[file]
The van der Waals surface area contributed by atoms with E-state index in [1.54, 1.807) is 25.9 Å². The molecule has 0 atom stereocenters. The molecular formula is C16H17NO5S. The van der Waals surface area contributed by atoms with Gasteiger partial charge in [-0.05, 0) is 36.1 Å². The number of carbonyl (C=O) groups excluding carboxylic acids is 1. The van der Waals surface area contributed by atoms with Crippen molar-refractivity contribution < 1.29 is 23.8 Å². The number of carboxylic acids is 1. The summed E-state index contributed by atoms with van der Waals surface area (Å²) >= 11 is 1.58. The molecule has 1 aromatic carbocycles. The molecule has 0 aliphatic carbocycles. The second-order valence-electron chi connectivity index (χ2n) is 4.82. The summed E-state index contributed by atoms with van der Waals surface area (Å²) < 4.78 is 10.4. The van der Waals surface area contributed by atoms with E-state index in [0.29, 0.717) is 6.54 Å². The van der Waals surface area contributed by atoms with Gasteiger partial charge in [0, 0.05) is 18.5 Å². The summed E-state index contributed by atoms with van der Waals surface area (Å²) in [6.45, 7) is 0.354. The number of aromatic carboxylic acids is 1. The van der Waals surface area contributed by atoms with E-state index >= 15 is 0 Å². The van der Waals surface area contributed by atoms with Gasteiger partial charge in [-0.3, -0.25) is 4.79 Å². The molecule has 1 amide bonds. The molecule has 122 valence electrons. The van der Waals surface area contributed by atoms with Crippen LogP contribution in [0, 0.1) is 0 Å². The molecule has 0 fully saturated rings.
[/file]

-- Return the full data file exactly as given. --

The van der Waals surface area contributed by atoms with E-state index in [1.54, 1.807) is 25.9 Å². The molecule has 0 atom stereocenters. The molecular formula is C16H17NO5S. The van der Waals surface area contributed by atoms with Gasteiger partial charge in [-0.05, 0) is 36.1 Å². The number of carbonyl (C=O) groups excluding carboxylic acids is 1. The van der Waals surface area contributed by atoms with Crippen molar-refractivity contribution < 1.29 is 23.8 Å². The number of carboxylic acids is 1. The summed E-state index contributed by atoms with van der Waals surface area (Å²) >= 11 is 1.58. The molecule has 1 aromatic carbocycles. The molecule has 0 aliphatic carbocycles. The second-order valence-electron chi connectivity index (χ2n) is 4.82. The summed E-state index contributed by atoms with van der Waals surface area (Å²) < 4.78 is 10.4. The van der Waals surface area contributed by atoms with E-state index in [0.29, 0.717) is 6.54 Å². The van der Waals surface area contributed by atoms with Gasteiger partial charge in [0, 0.05) is 18.5 Å². The summed E-state index contributed by atoms with van der Waals surface area (Å²) in [6.45, 7) is 0.354. The number of aromatic carboxylic acids is 1. The van der Waals surface area contributed by atoms with E-state index >= 15 is 0 Å². The van der Waals surface area contributed by atoms with Gasteiger partial charge in [-0.3, -0.25) is 4.79 Å². The molecule has 1 amide bonds. The molecule has 122 valence electrons. The van der Waals surface area contributed by atoms with Crippen LogP contribution in [0, 0.1) is 0 Å². The molecule has 0 fully saturated rings.